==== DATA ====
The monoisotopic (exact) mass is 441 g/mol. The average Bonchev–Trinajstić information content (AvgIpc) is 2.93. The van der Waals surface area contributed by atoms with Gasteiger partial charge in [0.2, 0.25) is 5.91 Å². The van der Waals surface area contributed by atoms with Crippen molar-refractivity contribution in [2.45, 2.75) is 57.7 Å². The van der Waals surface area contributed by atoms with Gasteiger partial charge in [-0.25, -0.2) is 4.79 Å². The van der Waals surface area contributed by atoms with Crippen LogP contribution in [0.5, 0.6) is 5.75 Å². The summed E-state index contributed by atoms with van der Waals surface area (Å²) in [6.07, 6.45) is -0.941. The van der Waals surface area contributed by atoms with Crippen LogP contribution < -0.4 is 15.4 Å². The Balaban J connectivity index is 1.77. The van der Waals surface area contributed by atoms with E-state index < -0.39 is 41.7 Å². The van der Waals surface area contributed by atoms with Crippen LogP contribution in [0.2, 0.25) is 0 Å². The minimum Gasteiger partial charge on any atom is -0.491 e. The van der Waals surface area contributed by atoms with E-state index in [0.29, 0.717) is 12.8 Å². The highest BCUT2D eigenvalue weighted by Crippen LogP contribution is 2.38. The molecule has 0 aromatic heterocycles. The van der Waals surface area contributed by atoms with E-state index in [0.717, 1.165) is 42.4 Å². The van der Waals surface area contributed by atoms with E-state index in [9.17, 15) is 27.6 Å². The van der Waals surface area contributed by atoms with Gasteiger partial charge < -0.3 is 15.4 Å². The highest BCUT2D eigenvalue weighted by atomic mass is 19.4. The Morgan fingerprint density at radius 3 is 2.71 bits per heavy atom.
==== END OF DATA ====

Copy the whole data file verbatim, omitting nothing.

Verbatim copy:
The monoisotopic (exact) mass is 441 g/mol. The average Bonchev–Trinajstić information content (AvgIpc) is 2.93. The van der Waals surface area contributed by atoms with Gasteiger partial charge in [0.2, 0.25) is 5.91 Å². The van der Waals surface area contributed by atoms with Crippen molar-refractivity contribution in [2.45, 2.75) is 57.7 Å². The van der Waals surface area contributed by atoms with Gasteiger partial charge in [-0.25, -0.2) is 4.79 Å². The van der Waals surface area contributed by atoms with Crippen LogP contribution in [0.5, 0.6) is 5.75 Å². The summed E-state index contributed by atoms with van der Waals surface area (Å²) in [6.07, 6.45) is -0.941. The van der Waals surface area contributed by atoms with Crippen LogP contribution < -0.4 is 15.4 Å². The Balaban J connectivity index is 1.77. The van der Waals surface area contributed by atoms with E-state index < -0.39 is 41.7 Å². The van der Waals surface area contributed by atoms with Crippen LogP contribution in [0.2, 0.25) is 0 Å². The minimum Gasteiger partial charge on any atom is -0.491 e. The van der Waals surface area contributed by atoms with E-state index in [0.29, 0.717) is 12.8 Å². The highest BCUT2D eigenvalue weighted by Crippen LogP contribution is 2.38. The molecule has 0 aromatic heterocycles. The van der Waals surface area contributed by atoms with E-state index in [0.717, 1.165) is 42.4 Å². The van der Waals surface area contributed by atoms with E-state index in [9.17, 15) is 27.6 Å². The van der Waals surface area contributed by atoms with Gasteiger partial charge < -0.3 is 15.4 Å². The highest BCUT2D eigenvalue weighted by atomic mass is 19.4. The Morgan fingerprint density at radius 3 is 2.71 bits per heavy atom.